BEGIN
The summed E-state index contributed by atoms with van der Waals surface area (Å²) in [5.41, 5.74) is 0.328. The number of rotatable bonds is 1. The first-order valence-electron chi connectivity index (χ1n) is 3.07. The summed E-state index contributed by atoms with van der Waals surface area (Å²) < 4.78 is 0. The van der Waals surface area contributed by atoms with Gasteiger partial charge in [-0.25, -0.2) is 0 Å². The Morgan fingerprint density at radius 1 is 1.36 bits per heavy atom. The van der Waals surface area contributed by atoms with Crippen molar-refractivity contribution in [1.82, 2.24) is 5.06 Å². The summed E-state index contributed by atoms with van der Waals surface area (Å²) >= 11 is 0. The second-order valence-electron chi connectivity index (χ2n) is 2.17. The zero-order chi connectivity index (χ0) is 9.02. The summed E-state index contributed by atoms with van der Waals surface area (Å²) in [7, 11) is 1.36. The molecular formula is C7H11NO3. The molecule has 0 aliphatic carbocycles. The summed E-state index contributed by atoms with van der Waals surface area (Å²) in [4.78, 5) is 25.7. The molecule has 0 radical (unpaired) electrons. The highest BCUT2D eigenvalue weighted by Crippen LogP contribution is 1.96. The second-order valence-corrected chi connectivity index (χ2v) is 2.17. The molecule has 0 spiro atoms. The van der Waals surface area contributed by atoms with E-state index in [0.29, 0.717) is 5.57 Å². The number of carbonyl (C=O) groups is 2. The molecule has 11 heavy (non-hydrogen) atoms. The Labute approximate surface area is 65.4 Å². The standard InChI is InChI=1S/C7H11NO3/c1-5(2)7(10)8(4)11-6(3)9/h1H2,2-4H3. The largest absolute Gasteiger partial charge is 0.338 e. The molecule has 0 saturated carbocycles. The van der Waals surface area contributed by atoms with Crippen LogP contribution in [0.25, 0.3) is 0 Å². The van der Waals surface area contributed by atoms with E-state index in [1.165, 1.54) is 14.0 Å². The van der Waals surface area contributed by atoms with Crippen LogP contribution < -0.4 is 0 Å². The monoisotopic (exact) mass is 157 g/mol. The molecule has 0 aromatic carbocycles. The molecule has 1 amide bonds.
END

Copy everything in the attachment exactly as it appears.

The summed E-state index contributed by atoms with van der Waals surface area (Å²) in [5.41, 5.74) is 0.328. The number of rotatable bonds is 1. The first-order valence-electron chi connectivity index (χ1n) is 3.07. The summed E-state index contributed by atoms with van der Waals surface area (Å²) < 4.78 is 0. The van der Waals surface area contributed by atoms with Gasteiger partial charge in [-0.25, -0.2) is 0 Å². The Morgan fingerprint density at radius 1 is 1.36 bits per heavy atom. The van der Waals surface area contributed by atoms with Crippen molar-refractivity contribution in [1.82, 2.24) is 5.06 Å². The summed E-state index contributed by atoms with van der Waals surface area (Å²) >= 11 is 0. The second-order valence-electron chi connectivity index (χ2n) is 2.17. The zero-order chi connectivity index (χ0) is 9.02. The summed E-state index contributed by atoms with van der Waals surface area (Å²) in [7, 11) is 1.36. The molecular formula is C7H11NO3. The molecule has 0 aliphatic carbocycles. The summed E-state index contributed by atoms with van der Waals surface area (Å²) in [4.78, 5) is 25.7. The molecule has 0 radical (unpaired) electrons. The highest BCUT2D eigenvalue weighted by Crippen LogP contribution is 1.96. The second-order valence-corrected chi connectivity index (χ2v) is 2.17. The molecule has 0 spiro atoms. The van der Waals surface area contributed by atoms with E-state index in [0.29, 0.717) is 5.57 Å². The number of carbonyl (C=O) groups is 2. The molecule has 11 heavy (non-hydrogen) atoms. The Labute approximate surface area is 65.4 Å². The standard InChI is InChI=1S/C7H11NO3/c1-5(2)7(10)8(4)11-6(3)9/h1H2,2-4H3. The largest absolute Gasteiger partial charge is 0.338 e. The molecule has 0 saturated carbocycles. The van der Waals surface area contributed by atoms with Crippen LogP contribution in [0.25, 0.3) is 0 Å². The van der Waals surface area contributed by atoms with E-state index in [1.165, 1.54) is 14.0 Å². The van der Waals surface area contributed by atoms with Crippen LogP contribution < -0.4 is 0 Å². The monoisotopic (exact) mass is 157 g/mol. The molecule has 0 aromatic carbocycles. The molecule has 1 amide bonds.